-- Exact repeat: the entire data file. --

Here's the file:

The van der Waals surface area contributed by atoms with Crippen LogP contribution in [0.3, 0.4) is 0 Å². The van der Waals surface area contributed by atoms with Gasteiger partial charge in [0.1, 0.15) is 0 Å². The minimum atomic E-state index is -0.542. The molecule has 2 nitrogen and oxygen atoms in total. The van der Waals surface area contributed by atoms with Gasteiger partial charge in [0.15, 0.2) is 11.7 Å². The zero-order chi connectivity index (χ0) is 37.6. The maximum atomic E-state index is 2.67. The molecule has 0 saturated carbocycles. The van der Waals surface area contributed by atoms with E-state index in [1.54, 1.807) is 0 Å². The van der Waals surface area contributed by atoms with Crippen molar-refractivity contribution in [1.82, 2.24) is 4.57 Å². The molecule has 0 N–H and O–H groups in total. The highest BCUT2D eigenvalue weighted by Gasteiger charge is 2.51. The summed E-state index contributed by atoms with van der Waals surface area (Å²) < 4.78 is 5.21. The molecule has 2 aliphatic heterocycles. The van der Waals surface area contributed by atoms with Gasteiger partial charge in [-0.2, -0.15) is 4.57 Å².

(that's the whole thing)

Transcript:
The van der Waals surface area contributed by atoms with Crippen LogP contribution in [0.3, 0.4) is 0 Å². The van der Waals surface area contributed by atoms with Gasteiger partial charge in [0.1, 0.15) is 0 Å². The minimum atomic E-state index is -0.542. The molecule has 2 nitrogen and oxygen atoms in total. The van der Waals surface area contributed by atoms with Gasteiger partial charge in [0.15, 0.2) is 11.7 Å². The zero-order chi connectivity index (χ0) is 37.6. The maximum atomic E-state index is 2.67. The molecule has 0 saturated carbocycles. The van der Waals surface area contributed by atoms with E-state index in [1.54, 1.807) is 0 Å². The van der Waals surface area contributed by atoms with Crippen molar-refractivity contribution in [1.82, 2.24) is 4.57 Å². The molecule has 0 N–H and O–H groups in total. The highest BCUT2D eigenvalue weighted by Gasteiger charge is 2.51. The summed E-state index contributed by atoms with van der Waals surface area (Å²) < 4.78 is 5.21. The molecule has 2 aliphatic heterocycles. The van der Waals surface area contributed by atoms with Gasteiger partial charge in [-0.2, -0.15) is 4.57 Å².